As a veteran firefighter with the New York City Fire Department, Sarinya Srisakul knows a thing or two about saving people who have fallen onto the subway tracks.
After learning about an Asian woman who was pushed to her death in front of a train beneath Times Square over the weekend, the FDNY fire lieutenant took to TikTok to share her expertise on subway safety and what to do if you find yourself in the path of an oncoming train.
The first tip may seem obvious to longtime New Yorkers: don't wait for the train near the track.
Being aware of your surroundings is key, Srisakul says in the first of her two-part video.
Get Tri-state area news and weather forecasts to your inbox. Sign up for NBC New York newsletters.
The height of the subway platforms from the tracks is about 5-foot tall and not everyone will be able to get back up on their own. That's why there are ladders at the end of the platforms, the fire lieutenant said, adding that there's also a call box where you can contact a dispatcher for help.
Srisakul joined the FDNY in 2005 and was the department's only female Asian American firefighter for over a decade.
"We went to help people on the tracks a lot and have been trained on how to operate on them safely," she told NBC New York. Now she wants to arm others with knowledge amid rising hate crimes against people of Asian descent.
One of the most important things to know about the subway tracks is the third rail, Srisakul emphasized. The electrified rail powers the train with very high voltage and it can kill if you come in direct contact with it.
If you can't get back onto the platform in time before a train arrives, Srisakul says there are areas in the wall where you can safely stand and wait for the train to pass. The areas that aren't safe are marked with red and white stripes to indicate danger zone.
"I hope these tips help you feel more confident taking the train in New York. We have to help each other during these crazy times and stop Asian hate," Srisakul said as she ended her video.
As attacks against Asians made headlines last year, Srisakul spoke about her own experience of being attacked while walking home from the trains. She recalled how her attacker ran away after she started screaming and used her story to raise awareness and funds for self-defense kits to be distributed to Asian and Pacific Islanders across the city, especially seniors who cannot defend themselves.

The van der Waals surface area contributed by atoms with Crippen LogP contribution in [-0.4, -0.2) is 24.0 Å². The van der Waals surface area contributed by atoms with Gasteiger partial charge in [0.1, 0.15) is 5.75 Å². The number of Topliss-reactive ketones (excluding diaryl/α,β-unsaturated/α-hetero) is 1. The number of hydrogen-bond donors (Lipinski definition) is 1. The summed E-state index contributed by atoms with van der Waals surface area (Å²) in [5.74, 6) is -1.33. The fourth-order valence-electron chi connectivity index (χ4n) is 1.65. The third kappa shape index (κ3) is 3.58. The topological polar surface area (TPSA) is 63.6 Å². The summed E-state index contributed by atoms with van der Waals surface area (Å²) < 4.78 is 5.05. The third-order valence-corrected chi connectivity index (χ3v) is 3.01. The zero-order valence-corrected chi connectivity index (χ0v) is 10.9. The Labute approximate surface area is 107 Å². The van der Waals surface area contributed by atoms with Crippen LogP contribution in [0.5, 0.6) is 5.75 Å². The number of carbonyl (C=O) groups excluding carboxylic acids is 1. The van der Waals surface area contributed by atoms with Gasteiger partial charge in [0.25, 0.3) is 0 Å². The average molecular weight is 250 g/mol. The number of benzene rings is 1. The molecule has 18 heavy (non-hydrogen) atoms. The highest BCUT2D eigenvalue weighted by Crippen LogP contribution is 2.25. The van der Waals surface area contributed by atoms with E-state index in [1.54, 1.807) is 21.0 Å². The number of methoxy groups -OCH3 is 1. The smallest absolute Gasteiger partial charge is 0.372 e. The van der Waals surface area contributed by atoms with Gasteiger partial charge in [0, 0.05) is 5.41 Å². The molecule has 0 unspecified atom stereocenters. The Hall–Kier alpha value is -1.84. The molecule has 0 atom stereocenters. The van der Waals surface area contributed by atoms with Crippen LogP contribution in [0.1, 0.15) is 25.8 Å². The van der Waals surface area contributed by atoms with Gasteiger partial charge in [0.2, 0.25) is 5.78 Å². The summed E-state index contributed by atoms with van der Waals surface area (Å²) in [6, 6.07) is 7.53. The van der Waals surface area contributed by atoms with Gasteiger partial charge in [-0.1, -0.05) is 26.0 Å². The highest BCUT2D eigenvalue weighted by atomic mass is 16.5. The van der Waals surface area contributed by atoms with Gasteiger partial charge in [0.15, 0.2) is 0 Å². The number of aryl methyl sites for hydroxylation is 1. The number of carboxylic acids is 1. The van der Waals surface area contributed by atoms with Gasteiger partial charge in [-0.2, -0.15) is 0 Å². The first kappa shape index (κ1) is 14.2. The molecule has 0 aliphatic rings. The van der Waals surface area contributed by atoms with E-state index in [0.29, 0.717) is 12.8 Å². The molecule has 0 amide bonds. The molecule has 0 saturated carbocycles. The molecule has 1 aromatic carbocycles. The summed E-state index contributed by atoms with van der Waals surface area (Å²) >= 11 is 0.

While it's not clear whether the deadly push of 40-year-old Michelle Go onto subway tracks on Saturday was racially motivated, it was an apparently unprovoked horror that local leaders say could be avoided with more resources.
Police say the man arrested and charged with Go's killing, 61-year-old Simon Martial, has at least three past emotionally disturbed encounters with the NYPD and was likely experiencing homelessness at the time of Saturday's incident.
At Go's vigil on Tuesday, Queens Congresswoman Grace Meng called on all New Yorkers to stand together, quoting Martin Luther King Jr.: "Injustice anywhere is a threat to justice everywhere."
"Some people want more law enforcement. Some people want less. Some people think more services and mental health support is the answer," Meng said. "Some people even seek to divide us and try to blame certain communities. I just want to say that none of those solutions on its own is sufficient. This is a complicated problem that's rooted in poverty and racism."
Mayor Eric Adams also spoke at the vigil, promising to deploy NYPD officers alongside mental health professionals to provide individuals with services they need.
Adams, who ran his campaign largely on the issue of public safety, in his first week in office held a joint news conference with Gov. Kathy Hochul in which both vowed to increase homelessness outreach throughout the city's subway system, addressing a quality-of-life issue core to Adams' push to get workers back to offices in the city.
“We’re going to drive down crime and we’re going to make sure New Yorkers feel safe in our subway system, and they don’t feel that way now. I don’t feel that way when I take the train every day or when I’m moving throughout our transportation system," Adams said Tuesday.